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    Why Forest Bathing Can Make You Healthier and Happier, According to Science

    The forests are a place of mindfulness and slowing down: the smell of fresh soil, the lush greenery, the quiet. Spending time in the forests has a soothing, refreshing effect on our bodies and minds. But what is it, exactly, that makes us gravitate towards nature?

    Breathe Easy

    Why Nature Is So Refreshing

    Take a deep breath in and let go of everyday stresses... When you spend time in the forest, you will soon realise that being surrounded by trees seems to release the tension of deadlines and notifications with every breath you take. No wonder: Trees absorb carbon dioxide and release oxygen, making for perfect natural air purifiers with additional healing properties.

    Scientific studies have found that forest air contains plant substances that have a positive effect on the human body. In Japan, "forest bathing" - spending mindful time in the forest - has even become a recognised form of therapy. People who love the forests know the feeling: Between forests and meadows, lakes and creeks, some worries seem to disappear into thin air, as nature replenishes our strength.

    Mystic Woods Schmittenhöhe Zell am See-Kaprun
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    • But why is it that refuelling mentally seems more effortless in nature than elsewhere? Why does a walk in the forest seem to have an almost magical effect on our minds? And what does science say about our innate attraction to nature?

      One reason is the richness of sensory sensations in nature: Depending on the time of year, a variety of scents envelop us - from moist soil in the spring and tree sap in the summer to tangy leaves in autumn and fresh "snow air" in the winter. Each of our senses is being stimulated in nature - in sharp contrast to our office spaces, where some of them are perpetually on pause.

      Studies have also shown that time spent in the forest can lead to a 50-percent increase in so-called "killer cells", which protect the body from adverse cell changes. No wonder, then, that forest bathing between moss, birdsong, and treetops has become so popular in Austria and elsewhere.

    • Live life in the slow lane: Slowing down in nature can have tangible physical benefits, including reduced stress hormones, a strengthened immune system, lower blood pressure, and a boost to the parasympathetic nervous system (the system responsible for the body's regeneration).

      Wood expert Erwin Thoma explains, "Humans still operate on the same software as in the Stone Age. That's how our bodies are able to mobilise from nought to sixty in dangerous situations - that's what the limbic system in our brains is for. It works completely subconsciously. And that's why spending time in nature is so refreshing – our subconscious recognises nature as a source of deep relaxation."

      Austria's forests, waterfalls, lakes, and mountains provide just that.

    • Thoma used to be a forester near Salzburg, and now owns a manufacturing company for wooden houses. He has also written multiple books about the effects forests and wood architecture has on humans.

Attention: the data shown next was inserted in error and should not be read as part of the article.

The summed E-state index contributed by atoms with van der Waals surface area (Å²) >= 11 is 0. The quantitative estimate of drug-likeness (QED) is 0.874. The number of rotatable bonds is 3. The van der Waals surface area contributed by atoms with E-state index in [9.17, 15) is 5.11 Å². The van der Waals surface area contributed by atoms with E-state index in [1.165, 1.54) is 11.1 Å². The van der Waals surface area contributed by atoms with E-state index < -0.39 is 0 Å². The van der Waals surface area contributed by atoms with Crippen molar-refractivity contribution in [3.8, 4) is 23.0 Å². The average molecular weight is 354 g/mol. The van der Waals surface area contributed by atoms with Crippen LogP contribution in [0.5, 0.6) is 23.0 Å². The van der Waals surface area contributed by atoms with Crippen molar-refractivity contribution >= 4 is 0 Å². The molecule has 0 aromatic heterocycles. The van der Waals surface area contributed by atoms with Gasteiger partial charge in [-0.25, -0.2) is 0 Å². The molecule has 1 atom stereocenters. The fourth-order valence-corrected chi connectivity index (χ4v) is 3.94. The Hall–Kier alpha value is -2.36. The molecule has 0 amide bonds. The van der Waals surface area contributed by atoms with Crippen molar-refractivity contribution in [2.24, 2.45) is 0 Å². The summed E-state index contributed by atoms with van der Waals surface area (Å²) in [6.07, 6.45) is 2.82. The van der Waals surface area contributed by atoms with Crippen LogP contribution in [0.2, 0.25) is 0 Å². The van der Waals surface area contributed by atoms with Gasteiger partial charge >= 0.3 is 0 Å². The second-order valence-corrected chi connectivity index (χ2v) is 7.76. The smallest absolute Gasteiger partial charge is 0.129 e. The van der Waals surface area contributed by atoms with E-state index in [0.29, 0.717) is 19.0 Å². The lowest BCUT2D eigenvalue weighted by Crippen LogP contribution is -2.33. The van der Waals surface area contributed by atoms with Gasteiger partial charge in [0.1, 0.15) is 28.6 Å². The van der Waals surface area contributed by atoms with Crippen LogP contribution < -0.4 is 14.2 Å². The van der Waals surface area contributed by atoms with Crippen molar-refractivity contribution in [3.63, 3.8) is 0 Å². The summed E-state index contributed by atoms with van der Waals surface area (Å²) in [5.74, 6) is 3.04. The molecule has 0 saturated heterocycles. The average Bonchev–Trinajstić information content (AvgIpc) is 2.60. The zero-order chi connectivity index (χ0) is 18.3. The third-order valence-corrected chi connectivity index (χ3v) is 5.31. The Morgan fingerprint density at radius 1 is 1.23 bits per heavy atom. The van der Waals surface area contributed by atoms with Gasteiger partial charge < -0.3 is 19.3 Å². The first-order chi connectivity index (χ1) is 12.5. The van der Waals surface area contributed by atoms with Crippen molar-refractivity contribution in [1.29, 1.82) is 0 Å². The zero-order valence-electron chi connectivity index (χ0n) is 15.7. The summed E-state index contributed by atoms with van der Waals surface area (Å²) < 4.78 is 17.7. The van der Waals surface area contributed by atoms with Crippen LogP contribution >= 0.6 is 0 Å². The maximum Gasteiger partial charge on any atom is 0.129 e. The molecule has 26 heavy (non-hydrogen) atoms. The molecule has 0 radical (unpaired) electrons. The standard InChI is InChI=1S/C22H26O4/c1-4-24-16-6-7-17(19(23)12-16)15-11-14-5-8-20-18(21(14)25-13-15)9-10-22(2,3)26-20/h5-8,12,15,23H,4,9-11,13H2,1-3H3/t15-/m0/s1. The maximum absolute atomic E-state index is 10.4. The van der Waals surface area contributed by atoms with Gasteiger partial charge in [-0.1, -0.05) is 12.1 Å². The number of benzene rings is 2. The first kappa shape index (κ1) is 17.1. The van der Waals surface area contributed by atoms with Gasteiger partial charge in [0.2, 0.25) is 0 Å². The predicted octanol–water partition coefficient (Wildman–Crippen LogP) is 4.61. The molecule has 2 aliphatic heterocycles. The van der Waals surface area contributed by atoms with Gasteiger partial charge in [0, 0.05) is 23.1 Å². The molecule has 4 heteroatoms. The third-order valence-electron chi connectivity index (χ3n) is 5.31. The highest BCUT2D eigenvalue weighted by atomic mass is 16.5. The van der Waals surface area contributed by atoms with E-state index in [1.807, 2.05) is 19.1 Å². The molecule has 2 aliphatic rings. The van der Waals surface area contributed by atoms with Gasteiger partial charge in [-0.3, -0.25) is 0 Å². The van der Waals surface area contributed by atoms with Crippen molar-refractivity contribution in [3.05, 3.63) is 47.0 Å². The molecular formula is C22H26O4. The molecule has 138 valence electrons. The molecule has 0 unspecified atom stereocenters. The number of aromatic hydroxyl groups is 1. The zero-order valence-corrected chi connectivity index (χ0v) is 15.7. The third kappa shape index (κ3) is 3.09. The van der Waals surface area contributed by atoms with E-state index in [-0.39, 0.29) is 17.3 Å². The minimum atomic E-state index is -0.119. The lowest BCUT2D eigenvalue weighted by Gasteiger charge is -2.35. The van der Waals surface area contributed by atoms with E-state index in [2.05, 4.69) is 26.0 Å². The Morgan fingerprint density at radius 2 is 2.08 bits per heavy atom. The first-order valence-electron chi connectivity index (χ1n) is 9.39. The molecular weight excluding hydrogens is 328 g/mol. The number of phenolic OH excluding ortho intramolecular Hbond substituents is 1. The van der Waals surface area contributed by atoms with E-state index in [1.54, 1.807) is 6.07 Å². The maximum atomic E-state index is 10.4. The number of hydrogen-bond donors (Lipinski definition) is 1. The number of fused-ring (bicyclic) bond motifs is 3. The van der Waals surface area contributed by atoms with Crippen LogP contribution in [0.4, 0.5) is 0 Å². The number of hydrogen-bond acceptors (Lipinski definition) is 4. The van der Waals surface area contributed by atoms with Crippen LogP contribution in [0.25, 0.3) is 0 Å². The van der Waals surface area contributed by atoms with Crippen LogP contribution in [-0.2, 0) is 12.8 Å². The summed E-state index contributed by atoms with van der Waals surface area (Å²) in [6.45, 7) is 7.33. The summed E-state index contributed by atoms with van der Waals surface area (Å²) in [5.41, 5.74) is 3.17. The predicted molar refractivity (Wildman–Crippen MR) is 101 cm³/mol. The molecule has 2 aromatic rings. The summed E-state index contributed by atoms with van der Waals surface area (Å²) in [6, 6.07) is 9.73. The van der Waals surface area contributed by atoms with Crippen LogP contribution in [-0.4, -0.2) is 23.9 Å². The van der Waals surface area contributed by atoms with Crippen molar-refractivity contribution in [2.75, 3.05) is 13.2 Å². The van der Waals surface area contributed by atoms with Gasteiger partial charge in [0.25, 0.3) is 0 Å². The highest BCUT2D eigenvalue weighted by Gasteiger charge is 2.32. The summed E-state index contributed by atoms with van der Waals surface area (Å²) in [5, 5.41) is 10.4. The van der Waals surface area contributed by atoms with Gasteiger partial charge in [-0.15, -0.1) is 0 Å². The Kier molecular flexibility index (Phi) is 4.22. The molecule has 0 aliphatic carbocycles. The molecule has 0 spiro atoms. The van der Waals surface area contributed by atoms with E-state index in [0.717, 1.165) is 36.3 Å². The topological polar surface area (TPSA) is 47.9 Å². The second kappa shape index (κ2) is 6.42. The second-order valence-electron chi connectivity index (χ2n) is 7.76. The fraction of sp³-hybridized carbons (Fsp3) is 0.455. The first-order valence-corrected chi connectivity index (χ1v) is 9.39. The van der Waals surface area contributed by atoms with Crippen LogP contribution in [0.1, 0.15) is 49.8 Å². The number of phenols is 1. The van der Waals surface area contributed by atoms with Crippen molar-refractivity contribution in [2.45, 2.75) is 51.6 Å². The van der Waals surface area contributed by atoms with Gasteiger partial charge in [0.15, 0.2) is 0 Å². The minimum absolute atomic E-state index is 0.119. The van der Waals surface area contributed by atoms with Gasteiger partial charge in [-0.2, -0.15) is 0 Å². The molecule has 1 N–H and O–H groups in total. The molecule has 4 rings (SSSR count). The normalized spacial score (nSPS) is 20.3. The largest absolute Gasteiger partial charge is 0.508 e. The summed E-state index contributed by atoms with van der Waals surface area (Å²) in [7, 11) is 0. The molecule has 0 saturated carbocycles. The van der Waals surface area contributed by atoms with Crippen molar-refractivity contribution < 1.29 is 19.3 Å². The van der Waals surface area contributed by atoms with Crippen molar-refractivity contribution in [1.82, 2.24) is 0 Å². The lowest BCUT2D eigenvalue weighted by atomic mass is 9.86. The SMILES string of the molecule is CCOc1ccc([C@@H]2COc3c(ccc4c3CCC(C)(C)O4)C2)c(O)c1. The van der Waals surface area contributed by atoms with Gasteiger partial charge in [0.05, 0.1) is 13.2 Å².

He says, "Living in a super-urban world, we often lack the opportunity to distance ourselves from light pollution or noise." Relaxing in nature, and particular in a forest, is a possible solution, providing clean air and quietness. "But above all, the biochemicals trees exchange amongst each other are a true elixir for us humans", says Thoma.

      Trees release these messenger chemicals, called terpenes, to defend themselves against vermin, fungi, and bacteria, and we absorb them through our breathing or via our skin. Anyone who loves the forests is familiar with their effects: a deep sense of well-being infused with sensuality, relaxation, and vitality.

    "Humans still operate on the same software as in the Stone Age. That's why spending time in nature is so refreshing – our subconscious recognises nature as a source of deep relaxation."

    Erwin Thoma
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    Dr. Erwin Thoma

    6 Places to Bathe in a Forest in Austria

    Almost half of Austria's area is covered with forests, most notably in the provinces Styria, Carinthia, and Salzburg. Even the capital city Vienna boasts 20% wooded areas, earning it the moniker "world's greenest city".

    • Teichalm
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    • Pond Bruneiteich Heidenreichstein, Waldviertel region
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    • Umgang Bregenzerwald
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    • Sycamore maple on the Großer Ahornboden in the Engtal
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    • Summer in the Lungau region / Salzburger Lungau
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    "Why do people feel so comfortable in wooden houses? Our limbic system determines that this is a place where we can completely relax!"

    Erwin Thoma
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    Dr. Erwin Thoma
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